The Cambridge Book of Lesser Poets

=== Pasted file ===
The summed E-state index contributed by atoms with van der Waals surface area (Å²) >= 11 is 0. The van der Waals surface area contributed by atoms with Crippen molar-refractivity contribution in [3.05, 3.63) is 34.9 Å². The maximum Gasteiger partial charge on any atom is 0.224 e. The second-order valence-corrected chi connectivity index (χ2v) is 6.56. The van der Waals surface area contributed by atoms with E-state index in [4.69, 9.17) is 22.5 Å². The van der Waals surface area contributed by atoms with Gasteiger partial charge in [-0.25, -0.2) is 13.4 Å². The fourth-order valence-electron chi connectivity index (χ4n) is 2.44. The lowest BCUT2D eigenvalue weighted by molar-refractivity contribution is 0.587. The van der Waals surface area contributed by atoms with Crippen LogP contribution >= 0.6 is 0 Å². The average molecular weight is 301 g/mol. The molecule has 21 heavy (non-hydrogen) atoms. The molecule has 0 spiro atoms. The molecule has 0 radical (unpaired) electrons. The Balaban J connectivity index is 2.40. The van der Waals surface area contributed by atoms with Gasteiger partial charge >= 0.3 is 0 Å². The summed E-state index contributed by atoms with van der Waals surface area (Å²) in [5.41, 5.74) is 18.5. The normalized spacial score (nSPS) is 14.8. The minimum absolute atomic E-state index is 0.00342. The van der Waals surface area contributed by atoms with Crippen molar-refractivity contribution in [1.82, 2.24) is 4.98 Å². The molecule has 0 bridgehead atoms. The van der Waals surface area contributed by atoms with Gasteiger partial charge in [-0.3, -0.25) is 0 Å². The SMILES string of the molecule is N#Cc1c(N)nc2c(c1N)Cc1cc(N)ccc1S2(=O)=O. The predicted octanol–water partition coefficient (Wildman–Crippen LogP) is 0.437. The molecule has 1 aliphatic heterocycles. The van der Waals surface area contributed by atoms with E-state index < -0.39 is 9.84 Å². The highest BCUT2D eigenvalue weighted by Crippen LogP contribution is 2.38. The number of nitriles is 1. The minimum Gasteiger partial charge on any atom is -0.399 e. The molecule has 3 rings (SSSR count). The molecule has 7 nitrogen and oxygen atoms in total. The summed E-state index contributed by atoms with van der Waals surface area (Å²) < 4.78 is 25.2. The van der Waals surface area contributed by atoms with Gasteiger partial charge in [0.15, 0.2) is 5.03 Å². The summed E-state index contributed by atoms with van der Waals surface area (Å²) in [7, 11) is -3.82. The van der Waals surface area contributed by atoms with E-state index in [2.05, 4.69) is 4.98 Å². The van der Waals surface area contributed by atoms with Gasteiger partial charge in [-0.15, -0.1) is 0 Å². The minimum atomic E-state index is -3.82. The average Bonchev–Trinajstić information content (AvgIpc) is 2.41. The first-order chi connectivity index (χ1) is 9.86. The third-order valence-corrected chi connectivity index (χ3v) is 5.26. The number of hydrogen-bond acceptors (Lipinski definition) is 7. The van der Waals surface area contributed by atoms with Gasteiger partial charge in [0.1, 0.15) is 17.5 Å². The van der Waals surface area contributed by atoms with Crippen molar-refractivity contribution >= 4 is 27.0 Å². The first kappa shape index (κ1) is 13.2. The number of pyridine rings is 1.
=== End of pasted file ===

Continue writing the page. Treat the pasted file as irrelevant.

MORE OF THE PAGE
When it was first published in 1927, The Cambridge Book of Lesser Poets was intended by its compiler, Sir John Collings Squire, to complement the well-known poetry anthologies of Francis Turner Palgrave and Sir Arthur Quiller-Couch. Squire began the task of assembling his anthology by deliberately omitting over one hundred greater poets, giving precedence to Nicholas Breton and John Clare in the place of Shakespeare and Tennyson. Although some familiar names such as Thomas Dekker, John Bunyan, Washington Irving, and Herman Melville appear in the collection, the focus remains on those who lack prominence in the canon, including many medieval poets whose identities are unknown. Drawing together a considerable number of first-rate and undervalued poets, The Cambridge Book of Lesser Poets is an essential supplement to the traditional anthologies of English verse of the past.
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